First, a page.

Super Bowl XLIII: New York, New York—Why It Can Happen

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Super Bowl XLIII: New York, New York—Why It Can Happen

Yes, you are reading the headline correctly. Here's why the New York Giants and New York Jets could come face-to-face in Tampa, FL on February 1st.

 

1. Eli Manning and Brett Favre

Eli and Brett play the most important position in football, for their respective teams.  While people knock Eli, albeit unduly, for being a "game manager", and knock Brett for being a "gun-slinger", these two guys both do something intangible—stay on the field.  Eli has started 65 consecutive games, while Brett has started an incredible 263 in a row.

The importance of this cannot be understated. Having your franchise quarterback watch from the sidelines will pretty much guarantee your team will not be playing in the big game.

Although there is the rare exception (i.e. Jeff Hostetler), how many people think the Patriots have a legitimate shot at reaching the Super Bowl without Tom Brady?

 

2. Running Back Production

It is well known the Giants have the best ground game in the NFL (they average 172.7 yards per game) with Brandon Jacobs, Derrick Ward, and Ahmad Bradshaw. Yet, the Jets feature two very good backs in Thomas Jones and Leon Washington.

When the weather gets cold, and if teams are coming to the Meadowlands to play, the running game is just that much more important. It is nearly impossible to throw a pass when there are 30-plus mile per hour winds swirling around Giants Stadium. 

(When I was six years old, my hat flew off my head, went around in a circle like a tornado, then promptly over the side of the stadium.)

Furthermore, having a running game like the Giants or Jets do allows a team to control the game clock and take pressure off of the quarterback. When you have a quarterback the caliber of Manning or Favre, this opens up the deep ball to wide receivers Plaxico Burress or Laveranues Coles—which is the last thing the defense wants to see when they are tired and beat up from a bruising running game.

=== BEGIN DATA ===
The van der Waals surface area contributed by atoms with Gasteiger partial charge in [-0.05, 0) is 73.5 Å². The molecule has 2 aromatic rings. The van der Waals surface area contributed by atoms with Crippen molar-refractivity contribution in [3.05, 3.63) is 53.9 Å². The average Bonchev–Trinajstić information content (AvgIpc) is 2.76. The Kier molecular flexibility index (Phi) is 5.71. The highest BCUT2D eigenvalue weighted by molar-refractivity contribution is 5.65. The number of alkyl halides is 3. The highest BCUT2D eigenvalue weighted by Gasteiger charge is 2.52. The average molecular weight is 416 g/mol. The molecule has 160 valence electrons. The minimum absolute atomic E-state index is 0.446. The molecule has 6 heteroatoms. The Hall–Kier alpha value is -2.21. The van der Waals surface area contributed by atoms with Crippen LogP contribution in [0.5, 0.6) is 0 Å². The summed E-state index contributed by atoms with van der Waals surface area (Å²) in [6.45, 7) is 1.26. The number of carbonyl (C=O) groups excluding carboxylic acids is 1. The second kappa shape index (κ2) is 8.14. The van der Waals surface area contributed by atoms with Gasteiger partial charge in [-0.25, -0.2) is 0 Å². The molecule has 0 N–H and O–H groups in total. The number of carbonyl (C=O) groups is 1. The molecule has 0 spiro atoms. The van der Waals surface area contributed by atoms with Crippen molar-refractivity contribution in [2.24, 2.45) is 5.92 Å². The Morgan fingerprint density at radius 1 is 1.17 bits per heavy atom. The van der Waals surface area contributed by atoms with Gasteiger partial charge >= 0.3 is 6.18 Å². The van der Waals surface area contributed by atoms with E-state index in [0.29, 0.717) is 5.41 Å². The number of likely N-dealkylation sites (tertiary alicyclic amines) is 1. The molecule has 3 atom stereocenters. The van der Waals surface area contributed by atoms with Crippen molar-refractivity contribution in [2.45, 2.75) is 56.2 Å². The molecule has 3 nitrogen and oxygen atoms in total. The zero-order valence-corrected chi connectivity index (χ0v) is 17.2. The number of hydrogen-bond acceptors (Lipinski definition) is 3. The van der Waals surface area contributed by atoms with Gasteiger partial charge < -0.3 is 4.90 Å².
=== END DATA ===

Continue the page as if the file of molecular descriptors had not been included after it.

3. Offensive Line Play

These teams have two ridiculous offensive lines. How do you think Eli has managed to stay on the field?  Sorry to the Jets line, but you only get credit for keeping Brett healthy for 10 of the 263 consecutive games he's started (253 with the Green Bay Packers). Nonetheless, the Jets' line is directly responsible for Thomas Jones' resurgence as an elite NFL runner.

Not to downplay the performance of the trio of Giants running backs, but the Giants line makes it seem like you could take a JV high school running back, plug him into the Giants offense, and poof, you have a 100-yard per game rushing machine.

 

4. Defense

All the credit in the world to Giants defensive coordinator Steve Spagnuolo. He just confuses the hell out of other teams. It doesn't even matter who's on the field, take away defensive linemen Michael Strahan (retired) and Osi Umenyiora, and the Giants are still fourth in the NFL with 31 sacks and the No. 2 ranked defense.

Meanwhile, the Jets have racked up 34 sacks so far this season. Additionally, the Jets only allow 81.3 yards per game rushing, which will prove even more devastating to other offenses as the season rolls along. 

As weather conditions worsen and it becomes more difficult to throw the ball, the Jets opponents will be forced to try their luck against their stout 3-4 defense.

 

Reality or Mere Dream for New York?

So, how likely is it that both the Giants and Jets will make it to the Super Bowl? It's hard to say at this point in the season. However, after the Giants Super Bowl run last year, we have seen that anything is possible.

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